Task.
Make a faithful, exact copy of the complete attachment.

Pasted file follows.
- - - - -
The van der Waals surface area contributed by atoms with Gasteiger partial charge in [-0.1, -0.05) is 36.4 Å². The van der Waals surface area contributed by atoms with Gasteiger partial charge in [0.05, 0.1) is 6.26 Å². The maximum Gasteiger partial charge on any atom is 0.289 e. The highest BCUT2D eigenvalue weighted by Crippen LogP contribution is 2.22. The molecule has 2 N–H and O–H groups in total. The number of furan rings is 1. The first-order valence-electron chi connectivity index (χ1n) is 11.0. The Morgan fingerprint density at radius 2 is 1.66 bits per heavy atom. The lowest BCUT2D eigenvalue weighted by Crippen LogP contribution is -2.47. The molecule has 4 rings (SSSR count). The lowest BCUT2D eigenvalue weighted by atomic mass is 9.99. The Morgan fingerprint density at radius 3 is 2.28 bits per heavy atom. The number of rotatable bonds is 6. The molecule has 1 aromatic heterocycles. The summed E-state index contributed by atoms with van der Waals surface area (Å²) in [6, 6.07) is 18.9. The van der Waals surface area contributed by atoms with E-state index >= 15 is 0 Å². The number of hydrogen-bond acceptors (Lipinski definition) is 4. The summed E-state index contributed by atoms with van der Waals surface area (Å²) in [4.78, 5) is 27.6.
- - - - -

The van der Waals surface area contributed by atoms with Gasteiger partial charge in [-0.1, -0.05) is 36.4 Å². The van der Waals surface area contributed by atoms with Gasteiger partial charge in [0.05, 0.1) is 6.26 Å². The maximum Gasteiger partial charge on any atom is 0.289 e. The highest BCUT2D eigenvalue weighted by Crippen LogP contribution is 2.22. The molecule has 2 N–H and O–H groups in total. The number of furan rings is 1. The first-order valence-electron chi connectivity index (χ1n) is 11.0. The Morgan fingerprint density at radius 2 is 1.66 bits per heavy atom. The lowest BCUT2D eigenvalue weighted by Crippen LogP contribution is -2.47. The molecule has 4 rings (SSSR count). The lowest BCUT2D eigenvalue weighted by atomic mass is 9.99. The Morgan fingerprint density at radius 3 is 2.28 bits per heavy atom. The number of rotatable bonds is 6. The molecule has 1 aromatic heterocycles. The summed E-state index contributed by atoms with van der Waals surface area (Å²) in [6, 6.07) is 18.9. The van der Waals surface area contributed by atoms with E-state index >= 15 is 0 Å². The number of hydrogen-bond acceptors (Lipinski definition) is 4. The summed E-state index contributed by atoms with van der Waals surface area (Å²) in [4.78, 5) is 27.6.